‘Carolina Brotherhood’ rides in memory of fallen Wilmington firefighter, Department dedicates memorial to him
WILMINGTON, N.C. (WECT) - The Wilmington Fire Department unveiled a bronzed fire helmet and boots Tuesday evening in honor of Captain Eric Lacewell.
Lacewell fell while on duty in 2011 and was paralyzed from the shoulders down. He died from complications from those injuries in 2014.
Lacewell’s family was presented with a flag and a badge from the National Fallen Firefighter Foundation. The ceremony was at 6:30 p.m. at Empie Park Fire Station Number Two off of Park Avenue.
The ceremony coincided with the arrival of the Carolina Brotherhood bikers to Wilmington. The group of 60 bikers and volunteers from North and South Carolina ride in memory of those who lost their lives in the line of duty and who were from the Carolinas. They provide emotional and financial support for the families as well.
Lacewell is one of the 17 fire, law and EMS members who died in the line of duty the Carolina Brotherhood is riding in memory of this year. Wilmington Deputy Fire Chief J.S. Mason is one of the bikers. He was a close friend of Lacewell’s.
“When we get out there on the bikes and it’s hot, and it’s long, and you start going up the hills in the mountains, it’s hard and it’s a bit like suffering," Mason said.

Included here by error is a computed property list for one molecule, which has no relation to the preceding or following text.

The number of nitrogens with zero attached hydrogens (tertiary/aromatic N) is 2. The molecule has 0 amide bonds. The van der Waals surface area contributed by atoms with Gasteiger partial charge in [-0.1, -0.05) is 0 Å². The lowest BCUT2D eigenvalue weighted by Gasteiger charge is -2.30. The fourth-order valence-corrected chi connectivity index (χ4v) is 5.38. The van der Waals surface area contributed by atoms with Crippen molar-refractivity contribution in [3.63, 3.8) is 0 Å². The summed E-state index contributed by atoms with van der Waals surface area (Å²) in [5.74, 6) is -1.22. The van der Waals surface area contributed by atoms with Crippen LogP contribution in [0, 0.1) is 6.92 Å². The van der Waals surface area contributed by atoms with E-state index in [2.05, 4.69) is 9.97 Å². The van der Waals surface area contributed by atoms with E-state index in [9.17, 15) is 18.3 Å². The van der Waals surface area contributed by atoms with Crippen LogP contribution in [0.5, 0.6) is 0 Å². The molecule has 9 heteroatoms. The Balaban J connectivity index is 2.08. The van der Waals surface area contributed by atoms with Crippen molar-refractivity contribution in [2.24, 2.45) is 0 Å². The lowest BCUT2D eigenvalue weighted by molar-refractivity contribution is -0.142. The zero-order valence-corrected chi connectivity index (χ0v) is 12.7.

“It’s a lot like suffering, actually, but you think about why we’re doing it, the money that we raise, the good that it does, and the impact that it has on families. We got to see Eric’s family today and put our arms around him and tell them how much we appreciate Eric’s service,” Mason said.
City leaders, community members and first responders filled up the seats at the ceremony. Lacewell’s family said they know what his service meant to the area, and are glad others do as well.
“You really don’t know what to say when this many people come out to honor somebody that you already know is special, but they don’t even know him and they come this far to honor him. It’s really overwhelming," Pamela Lacewell Graham, Lacewell’s sister, said.
“This just solidifies what we always knew, that he was a very special person. It is an honor to see that other people notice that because the family could say it all day long, and they say ‘its just because we’re family.' But when people say it who don’t really know him, it really means a lot,” she said.
The bikers left from Windsor, N.C., stopped in Goldsboro, N.C., and are expected to arrive at Station Number Two around 4 p.m. Tuesday. The team members, who are all first responders, will leave Wilmington Wednesday morning. They’ll travel through South Carolina and end up back in North Carolina Saturday. At the end of the trip, they’ll have completed 600 miles in six days.
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